Now, the ride through the day-glo, TRON-inspired "SimTrack" isn't just a wild test of vehicle features: it's an experiment with the engineering design process all based on the concept vehicle guests themselves create in the queue.

2. Race Through New York

Image: Universal Orlando

Location: Universal Studios Florida
To do: Pandas, postcards, and phone charging

Waiting isn't supposed to be the highlight of an attraction, yet that seems to be case with Race Through New York Starring Jimmy Fallon. The simulator through New York and beyond will probably go down in history as the straw-that-broke-the-camel's-back, tipping the scales of fans' patience and officially making most of Universal's rides amount of being shaken in front of a screen, and most of that majority requiring 3-D glasses. Put another way, Race Through New York has been (pardon the pun) universally panned.

Image: Universal Orlando


One bright spot? The ride's queue. Here, Universal opted to reinvent the experience of waiting. First, guests choose a return time (a la pick-your-own FastPass). But upon returning, they don't enter a queue. Instead, they step into NBC Studios and are handed a colored card (one of the six colors in NBC's peacock logo) and invited to a second-story lounge. Here, there's live queue entertainment (including a meet-and-greet with Hashtag the Panda and The Ragtime Gals barbershop quartet live on stage), plus a mini-museum of Tonight Show props and costumes, desks to send interactive greeting cards, and couches outfitted with all the phone-charging access you'll ever need.

When the lights inside change to match the color on your card, it's time to make your way to the next room for the pre-show... But, you might prefer to keep hanging out instead. (A similar set-up is in use at Universal's next installation, the equally-panned Fast & Furious: Supercharged, allowing guests to mill about in a garage of Fast & Furious cars.) Even if Race Through New York isn't exactly a keeper, could this format be the future of "interactivity" in ride queues?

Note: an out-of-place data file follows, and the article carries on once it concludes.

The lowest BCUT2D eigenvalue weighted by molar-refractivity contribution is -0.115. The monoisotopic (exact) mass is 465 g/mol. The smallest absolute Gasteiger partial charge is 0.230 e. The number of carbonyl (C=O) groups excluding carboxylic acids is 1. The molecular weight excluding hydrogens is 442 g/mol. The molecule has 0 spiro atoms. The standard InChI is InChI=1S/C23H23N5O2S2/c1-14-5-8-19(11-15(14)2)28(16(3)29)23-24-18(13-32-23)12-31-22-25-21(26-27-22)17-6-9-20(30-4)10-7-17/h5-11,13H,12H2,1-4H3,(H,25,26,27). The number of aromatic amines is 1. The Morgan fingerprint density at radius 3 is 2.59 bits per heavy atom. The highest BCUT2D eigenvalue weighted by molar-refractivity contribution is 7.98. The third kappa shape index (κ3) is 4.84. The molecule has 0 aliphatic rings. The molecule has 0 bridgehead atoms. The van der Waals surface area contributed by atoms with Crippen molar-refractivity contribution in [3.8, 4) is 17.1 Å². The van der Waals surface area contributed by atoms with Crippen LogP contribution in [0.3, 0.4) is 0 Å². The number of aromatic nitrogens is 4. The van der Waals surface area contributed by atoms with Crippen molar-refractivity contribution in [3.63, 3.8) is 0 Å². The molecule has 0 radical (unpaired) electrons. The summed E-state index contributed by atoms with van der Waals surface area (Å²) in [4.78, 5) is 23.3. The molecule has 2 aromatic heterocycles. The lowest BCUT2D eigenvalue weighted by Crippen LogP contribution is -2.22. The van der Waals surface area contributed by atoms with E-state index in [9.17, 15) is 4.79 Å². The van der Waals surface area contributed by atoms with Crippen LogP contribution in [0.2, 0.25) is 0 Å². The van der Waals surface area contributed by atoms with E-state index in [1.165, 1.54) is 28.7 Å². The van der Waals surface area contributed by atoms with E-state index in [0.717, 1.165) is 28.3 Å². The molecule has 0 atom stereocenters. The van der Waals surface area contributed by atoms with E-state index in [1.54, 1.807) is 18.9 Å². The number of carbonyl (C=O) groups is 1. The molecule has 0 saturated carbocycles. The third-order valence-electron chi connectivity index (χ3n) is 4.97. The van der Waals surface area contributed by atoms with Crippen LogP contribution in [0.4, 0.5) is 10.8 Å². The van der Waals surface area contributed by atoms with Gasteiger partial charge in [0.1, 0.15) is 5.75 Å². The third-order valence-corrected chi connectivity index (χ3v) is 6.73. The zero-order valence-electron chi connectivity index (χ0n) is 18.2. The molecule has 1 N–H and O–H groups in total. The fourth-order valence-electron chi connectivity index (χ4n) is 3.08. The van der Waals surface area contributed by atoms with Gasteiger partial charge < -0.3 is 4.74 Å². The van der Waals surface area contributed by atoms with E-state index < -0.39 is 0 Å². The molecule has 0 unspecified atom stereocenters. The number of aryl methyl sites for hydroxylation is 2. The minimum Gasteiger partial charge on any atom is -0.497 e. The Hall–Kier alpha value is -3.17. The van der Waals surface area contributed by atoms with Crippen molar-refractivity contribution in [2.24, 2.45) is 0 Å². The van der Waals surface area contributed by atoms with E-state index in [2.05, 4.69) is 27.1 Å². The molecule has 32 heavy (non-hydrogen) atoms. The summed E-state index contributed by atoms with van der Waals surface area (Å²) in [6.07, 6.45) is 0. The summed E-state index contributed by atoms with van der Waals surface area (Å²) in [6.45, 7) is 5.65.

1. Indiana Jones Adventure: Temple of the Forbidden Eye

Image: Disney

Location: Disneyland
To do:
 Decode the legend

When Disneyland opened in 1955, its ride queues were standard chain stanchions sending people through back-and-forth through a sea of waiting guests. In the 1960s, queues began to evolve, acting as prologues to the settings and scenes within (think of Adventure Thru Inner Space or the Haunted Mansion). But it was during Michael Eisner's cinematic era that queue became part of the ride... From The Twilight Zone Tower of Terror to Splash Mountain, suddenly queues were a place for guests to take their first steps into the story...

Image: Disney

And there's perhaps no original story as creative as that behind the Modern Marvel: Indiana Jones Adventure. Having traveled to the misty jungles of Southeast Asia lured by the 1930s media's sensationalized coverage, guests step into the role of would-be explorers – the nouveau riche of Europe – descending on the newly discovered Temple of the Forbidden Eye. From its cracked exterior along the misty rivers of the Jungle Cruise, guests descend into a quarter-mile long hike through collapsed tunnels, bat caves, and antechambers. Sure, Imagineers scattered booby traps and interactive props throughout this queue... but at the end of the day, the queue is good for so much more...

Famously, it's packed with ancient Maraglyphs – the lost language of this region – telling the legend of the lost god Mara and his promises of ancient gifts (either earthly treasure, future sight, or eternal life) to any who venture to the heart of the temple. But a more chilling tale is told by the countless depictions of Mara throughout via carving, statue, and painting that show the god with his eyes closed or covered, hinting at the dark fate that befalls any who look into his eyes... Imagineers brilliant turned the ride's sticking point (a long wait in a queue that has to stretch to a showbuilding outside the park) into its most masterful element: a chance to let guests literally descend into the story and pull as much exposition as they can.